The upside of building the application {golem}, i.e as a package, is that you can share your application on a remote package manager, the more widely used for example on the CRAN like {dccvalidator} (???), or on BioConductor like {spatialLIBD} (???). But any other package manager will work: for example if the company uses RStudio Package Manager, your application can be installed here as any other package. If your application is open-source, the package structure also allows to install from GitHub, by using the remotes::install_github() function.45 For example, this is what you can do with {hexmake}, or {tidytuesday}: as they are open-source packages, they can be installed from GitHub. Then, once your application is installed as a package on the users’ machines, they can do library(yourpackagename) and run_app().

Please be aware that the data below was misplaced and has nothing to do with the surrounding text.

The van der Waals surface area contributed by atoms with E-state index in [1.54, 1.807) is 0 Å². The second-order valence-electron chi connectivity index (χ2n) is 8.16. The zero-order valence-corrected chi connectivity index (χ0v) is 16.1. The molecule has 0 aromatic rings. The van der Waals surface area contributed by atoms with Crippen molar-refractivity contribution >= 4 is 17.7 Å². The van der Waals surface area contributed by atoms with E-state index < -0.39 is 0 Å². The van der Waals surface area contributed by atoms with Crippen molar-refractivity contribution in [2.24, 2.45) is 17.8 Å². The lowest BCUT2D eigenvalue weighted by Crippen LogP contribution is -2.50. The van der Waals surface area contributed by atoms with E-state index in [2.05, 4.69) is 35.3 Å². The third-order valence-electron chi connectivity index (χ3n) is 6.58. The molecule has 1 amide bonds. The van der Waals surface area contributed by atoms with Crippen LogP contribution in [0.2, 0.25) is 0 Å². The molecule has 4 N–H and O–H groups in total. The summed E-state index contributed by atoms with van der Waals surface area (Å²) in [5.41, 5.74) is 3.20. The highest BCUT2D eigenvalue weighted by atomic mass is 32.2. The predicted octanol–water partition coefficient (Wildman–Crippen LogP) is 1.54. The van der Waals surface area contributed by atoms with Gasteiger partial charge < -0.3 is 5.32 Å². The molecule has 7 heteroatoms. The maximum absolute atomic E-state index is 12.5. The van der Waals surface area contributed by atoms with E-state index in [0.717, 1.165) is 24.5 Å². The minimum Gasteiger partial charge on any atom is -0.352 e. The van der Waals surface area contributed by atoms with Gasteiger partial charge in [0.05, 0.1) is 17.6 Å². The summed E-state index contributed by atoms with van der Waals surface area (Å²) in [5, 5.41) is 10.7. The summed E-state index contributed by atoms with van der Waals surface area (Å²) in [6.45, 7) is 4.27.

The advantage of this solution being that R users are familiar with package installation, so it makes using your application easier for them. Also, and we will see it in the next section, but making your application available as a standard R package makes it easier to deploy it: for example if your RStudio Connect is coupled with your RStudio Package Manager, the deployment file just have to contain one line launching the application.

Note that releasing to CRAN or BioConductor requires extra effort: you have to comply to a series of rules. But good news: as you have been following the best practices from this book, you should not have to put that much extra efforts!

Know more about releasing on CRAN:

14.3 Deploying Apps with {golem}